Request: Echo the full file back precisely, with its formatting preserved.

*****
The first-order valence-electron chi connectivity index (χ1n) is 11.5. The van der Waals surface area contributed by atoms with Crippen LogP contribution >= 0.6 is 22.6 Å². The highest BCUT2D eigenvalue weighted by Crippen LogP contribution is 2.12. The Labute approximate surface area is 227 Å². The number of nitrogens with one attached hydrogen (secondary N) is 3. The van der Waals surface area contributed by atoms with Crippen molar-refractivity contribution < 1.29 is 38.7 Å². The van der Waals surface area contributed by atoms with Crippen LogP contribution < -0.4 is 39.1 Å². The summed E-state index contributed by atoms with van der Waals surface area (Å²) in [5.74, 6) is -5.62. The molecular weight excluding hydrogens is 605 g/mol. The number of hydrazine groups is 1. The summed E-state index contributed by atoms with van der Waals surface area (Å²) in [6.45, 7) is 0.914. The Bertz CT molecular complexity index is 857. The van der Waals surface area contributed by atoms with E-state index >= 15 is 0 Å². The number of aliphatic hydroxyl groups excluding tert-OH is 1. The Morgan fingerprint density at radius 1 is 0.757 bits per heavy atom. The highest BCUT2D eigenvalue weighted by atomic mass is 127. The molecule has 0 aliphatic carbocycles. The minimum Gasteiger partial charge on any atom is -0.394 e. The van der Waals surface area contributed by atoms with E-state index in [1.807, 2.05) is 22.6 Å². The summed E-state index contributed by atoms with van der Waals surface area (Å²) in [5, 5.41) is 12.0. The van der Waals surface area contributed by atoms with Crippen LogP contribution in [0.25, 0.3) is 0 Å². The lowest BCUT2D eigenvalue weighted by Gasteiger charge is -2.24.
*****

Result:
The first-order valence-electron chi connectivity index (χ1n) is 11.5. The van der Waals surface area contributed by atoms with Crippen LogP contribution >= 0.6 is 22.6 Å². The highest BCUT2D eigenvalue weighted by Crippen LogP contribution is 2.12. The Labute approximate surface area is 227 Å². The number of nitrogens with one attached hydrogen (secondary N) is 3. The van der Waals surface area contributed by atoms with Crippen molar-refractivity contribution < 1.29 is 38.7 Å². The van der Waals surface area contributed by atoms with Crippen LogP contribution < -0.4 is 39.1 Å². The summed E-state index contributed by atoms with van der Waals surface area (Å²) in [5.74, 6) is -5.62. The molecular weight excluding hydrogens is 605 g/mol. The number of hydrazine groups is 1. The summed E-state index contributed by atoms with van der Waals surface area (Å²) in [6.45, 7) is 0.914. The Bertz CT molecular complexity index is 857. The van der Waals surface area contributed by atoms with E-state index >= 15 is 0 Å². The number of aliphatic hydroxyl groups excluding tert-OH is 1. The Morgan fingerprint density at radius 1 is 0.757 bits per heavy atom. The highest BCUT2D eigenvalue weighted by atomic mass is 127. The molecule has 0 aliphatic carbocycles. The minimum Gasteiger partial charge on any atom is -0.394 e. The van der Waals surface area contributed by atoms with E-state index in [1.807, 2.05) is 22.6 Å². The summed E-state index contributed by atoms with van der Waals surface area (Å²) in [5, 5.41) is 12.0. The van der Waals surface area contributed by atoms with Crippen LogP contribution in [0.25, 0.3) is 0 Å². The lowest BCUT2D eigenvalue weighted by Gasteiger charge is -2.24.